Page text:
You need to help your publisher promote your book

Nov 07, 2023
Portrait of chef Petty Elliott in her native Indonesia

Petty Elliott didn't start cheffing till she was 37 years old, after careers in advertising and journalism in Jakarta. But when COVID put a stop to her dream job travelling the world as a guest chef, she recognised it was also the perfect opportunity to pick up her long-held ambition of writing the authoritative Indonesian cookbook. Here she tells Jenni Muir how she came to put together The Indonesian Table.

Your publisher, Phaidon, had turned down a previous proposal from you, but you persevered and it paid off…

Yes, I met Emilia Terragni, the Associate Publisher, at the Frankfurt Book Fair and we had a five-minute chat in which I reminded her that I’d sent them a proposal but they’d said they were not ready. She told me to never give up, so during COVID I sent her a better proposal and it was accepted.

How different was it from self-publishing your first two books?

Working with a publisher was a very interesting and valuable experience. I had quite strong guidance from the beginning, including a clear brief as to the style of the book and also what they thought would be a suitable title. The detail (such as the chapters of the book) was very much based on my original proposal

You have such an encyclopaedic knowledge of Indonesian food. How did you set about selecting recipes and organising the text?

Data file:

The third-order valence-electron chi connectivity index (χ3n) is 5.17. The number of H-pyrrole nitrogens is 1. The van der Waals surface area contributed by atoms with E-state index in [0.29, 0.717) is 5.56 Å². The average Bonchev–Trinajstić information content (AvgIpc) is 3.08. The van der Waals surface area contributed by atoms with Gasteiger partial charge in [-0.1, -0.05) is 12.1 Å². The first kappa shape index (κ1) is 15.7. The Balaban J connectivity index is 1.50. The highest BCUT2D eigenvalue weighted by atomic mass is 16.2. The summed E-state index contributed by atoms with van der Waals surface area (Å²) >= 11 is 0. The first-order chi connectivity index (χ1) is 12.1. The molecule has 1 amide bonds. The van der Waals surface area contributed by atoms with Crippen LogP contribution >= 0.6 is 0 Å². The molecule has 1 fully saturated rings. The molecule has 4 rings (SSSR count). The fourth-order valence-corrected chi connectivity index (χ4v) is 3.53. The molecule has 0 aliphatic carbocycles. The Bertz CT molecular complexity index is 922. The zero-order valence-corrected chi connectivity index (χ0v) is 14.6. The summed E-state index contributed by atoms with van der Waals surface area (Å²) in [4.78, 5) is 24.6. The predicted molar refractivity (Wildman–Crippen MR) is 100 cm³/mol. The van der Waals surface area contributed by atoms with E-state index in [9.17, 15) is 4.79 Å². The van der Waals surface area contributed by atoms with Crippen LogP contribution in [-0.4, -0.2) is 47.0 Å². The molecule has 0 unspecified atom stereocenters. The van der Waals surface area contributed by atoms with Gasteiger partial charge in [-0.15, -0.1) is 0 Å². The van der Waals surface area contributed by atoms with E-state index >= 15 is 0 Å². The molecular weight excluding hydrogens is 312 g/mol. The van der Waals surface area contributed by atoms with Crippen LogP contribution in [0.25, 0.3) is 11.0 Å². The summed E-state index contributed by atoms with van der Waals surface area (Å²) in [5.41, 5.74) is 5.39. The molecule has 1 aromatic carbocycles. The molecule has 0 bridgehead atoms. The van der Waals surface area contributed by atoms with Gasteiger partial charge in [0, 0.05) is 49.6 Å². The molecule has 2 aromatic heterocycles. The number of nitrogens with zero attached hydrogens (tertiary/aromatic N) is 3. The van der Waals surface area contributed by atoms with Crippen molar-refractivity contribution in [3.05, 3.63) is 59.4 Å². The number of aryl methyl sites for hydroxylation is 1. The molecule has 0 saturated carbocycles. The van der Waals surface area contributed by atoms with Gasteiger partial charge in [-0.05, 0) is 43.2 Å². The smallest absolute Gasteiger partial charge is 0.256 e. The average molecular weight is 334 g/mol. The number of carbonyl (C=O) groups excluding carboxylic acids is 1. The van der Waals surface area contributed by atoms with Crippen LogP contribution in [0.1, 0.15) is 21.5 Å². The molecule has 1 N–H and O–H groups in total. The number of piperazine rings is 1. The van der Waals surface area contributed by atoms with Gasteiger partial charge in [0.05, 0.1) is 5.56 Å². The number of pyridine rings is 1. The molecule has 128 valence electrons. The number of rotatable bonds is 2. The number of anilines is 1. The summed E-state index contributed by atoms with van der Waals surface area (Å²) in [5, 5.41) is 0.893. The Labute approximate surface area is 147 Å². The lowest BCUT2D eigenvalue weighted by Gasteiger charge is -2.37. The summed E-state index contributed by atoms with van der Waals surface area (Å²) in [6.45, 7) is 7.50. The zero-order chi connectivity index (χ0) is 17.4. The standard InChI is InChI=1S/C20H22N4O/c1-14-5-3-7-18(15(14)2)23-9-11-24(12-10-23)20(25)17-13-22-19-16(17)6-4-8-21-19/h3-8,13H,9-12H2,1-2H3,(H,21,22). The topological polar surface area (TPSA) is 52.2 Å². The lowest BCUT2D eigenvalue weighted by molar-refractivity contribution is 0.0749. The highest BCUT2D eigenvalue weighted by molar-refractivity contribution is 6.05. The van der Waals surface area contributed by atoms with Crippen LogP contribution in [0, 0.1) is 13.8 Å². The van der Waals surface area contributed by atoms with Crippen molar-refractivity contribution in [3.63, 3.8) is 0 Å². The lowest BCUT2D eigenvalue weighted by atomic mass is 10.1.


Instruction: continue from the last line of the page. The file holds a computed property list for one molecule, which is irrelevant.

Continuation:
I had plenty of material. The headache was choosing the right recipes to show the spread of Indonesian dishes and ingredients across the thousands of islands. I also wanted to include variations that added one or two ingredients to the main recipe – to demonstrate the different tastes and preferences between one island or province and another.

As I was working to a limit on the total number of words, inevitably I had to make compromises. This included leaving out some recipes that we had already photographed, such as bebek betutu (Balinese roast duck traditionally cooked by wrapping it in banana leaves and burying it in coals) and some dessert recipes.

What's your writing routine?

I start a writing day with stretching, a shower and a light breakfast. I like to have my table clear (I work at my dining table near my open kitchen) but inevitably it can end up very messy with papers, scales and ingredients. I am used to creating dishes without measuring but of course to write down each recipe you need to measure every ingredient and that takes time. I also write in the evening after dinner.

How much were you involved with the photography?

Very much so. I had the wonderful opportunity to work with Yuki Sugihara, who is also based in the UK. We worked well together from the beginning, selecting props and food styling with the help of Hanna Miller. The publisher provided a style brief for us to follow.